Gig review: James at First Direct Arena, Leeds

Tim Booth of James at the First Direct Arena. Picture: Anthony Longstaff

Tim Booth of James at the First Direct Arena. Picture: Anthony Longstaff

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James have been a band that have long divided critics. I wouldn’t say this is split down the middle but there is a bigger section of lovers than haters.

They seem to have been around for an eternity, hitting their highs in ’91/’92. They’ve had a mixture of success, more deserved for certain pieces of work such as albums Hey Ma and Seven.

Frontman Tim Booth departed in 2001 – to make a solo album and act – but their subsequent reunion in 2007 brought a more complimentary togetherness for the band. Whether it’s because they now hit an older audience or because their songwriting is more mature I don’t know, but the last seven years have seemed to be very successful.

Tonight at First Direct Arena in Leeds it’s the last date on a tour that has seen them appear at some very large venues across Europe and the UK.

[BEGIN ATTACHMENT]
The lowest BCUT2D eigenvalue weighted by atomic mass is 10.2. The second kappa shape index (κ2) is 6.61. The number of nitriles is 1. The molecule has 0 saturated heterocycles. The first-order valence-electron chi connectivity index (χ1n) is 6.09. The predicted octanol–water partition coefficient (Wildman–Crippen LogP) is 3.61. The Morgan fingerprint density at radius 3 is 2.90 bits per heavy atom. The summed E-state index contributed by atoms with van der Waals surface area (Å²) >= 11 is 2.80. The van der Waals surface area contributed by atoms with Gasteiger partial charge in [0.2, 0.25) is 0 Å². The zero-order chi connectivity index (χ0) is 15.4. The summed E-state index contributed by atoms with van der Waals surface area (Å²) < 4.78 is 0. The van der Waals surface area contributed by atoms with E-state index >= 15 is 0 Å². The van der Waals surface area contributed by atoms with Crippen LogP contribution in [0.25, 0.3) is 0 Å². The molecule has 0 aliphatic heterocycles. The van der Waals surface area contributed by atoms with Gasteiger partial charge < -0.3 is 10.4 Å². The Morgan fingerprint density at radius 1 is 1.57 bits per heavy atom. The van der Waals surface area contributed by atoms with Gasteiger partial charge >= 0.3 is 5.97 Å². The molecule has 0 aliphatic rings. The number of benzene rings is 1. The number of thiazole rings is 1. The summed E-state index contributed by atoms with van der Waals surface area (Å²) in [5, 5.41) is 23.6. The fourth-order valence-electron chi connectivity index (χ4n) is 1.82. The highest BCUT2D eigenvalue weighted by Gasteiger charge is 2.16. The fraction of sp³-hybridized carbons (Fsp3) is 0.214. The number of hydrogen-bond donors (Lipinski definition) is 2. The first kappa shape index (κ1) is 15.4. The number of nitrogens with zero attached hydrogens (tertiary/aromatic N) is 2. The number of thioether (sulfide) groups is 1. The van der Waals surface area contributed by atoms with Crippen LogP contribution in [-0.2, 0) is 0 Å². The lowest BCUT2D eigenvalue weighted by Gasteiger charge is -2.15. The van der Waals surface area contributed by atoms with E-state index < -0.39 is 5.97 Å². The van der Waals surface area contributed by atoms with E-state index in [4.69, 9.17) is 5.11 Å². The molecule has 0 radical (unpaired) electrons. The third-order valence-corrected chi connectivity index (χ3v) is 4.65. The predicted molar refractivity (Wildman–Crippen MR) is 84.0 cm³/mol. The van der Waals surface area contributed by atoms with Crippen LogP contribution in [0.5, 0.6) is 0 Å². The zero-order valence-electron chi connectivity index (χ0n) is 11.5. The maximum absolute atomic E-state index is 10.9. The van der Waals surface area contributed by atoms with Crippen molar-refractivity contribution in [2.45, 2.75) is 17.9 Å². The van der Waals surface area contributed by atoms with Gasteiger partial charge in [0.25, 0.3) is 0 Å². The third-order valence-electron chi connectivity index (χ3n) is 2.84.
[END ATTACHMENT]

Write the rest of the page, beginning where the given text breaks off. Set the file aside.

Starsailor are support for tonight but there doesn’t seem enough atmosphere in the venue. The First Direct Arena is very grand and perhaps just too large for both acts.

I’ve seen James a few times, in various sized venues and with this band you take every gig at face value as there’s always an element of surprise.

They undoubtedly have their hardcore fanbase – and this seems apparent at every gig I’ve been to – yet to me they’re one of those take-it-or-leave-it bands. I enjoy the classics but can happily wander off to the bar during songs to which I’m unacclimatised.

The best thing about James for me is the connectivity that Tim Booth has with the crowd. His consistent interaction keeps the audience energised and baying for more.

His shamanic movements throughout the set even make me feel a little tired and slightly embarrassed, however this leads to some pretty awesome crowdsurfing from Booth.

The set is consistent and encompasses new and old material, however... within the classics that they play, such as Come Home and Laid, there is no She’s a Star and there is no Sit Down!

This is the single biggest moan I heard from many people exiting the arena. Why didn’t they play their biggest hit? Well, because James are a band that are incomparable and like to challenge their audience.

Is this a good thing? Only you, the fan can answer that.

Gig date: November 23

European Unison composer Ruth Spencer Jolly

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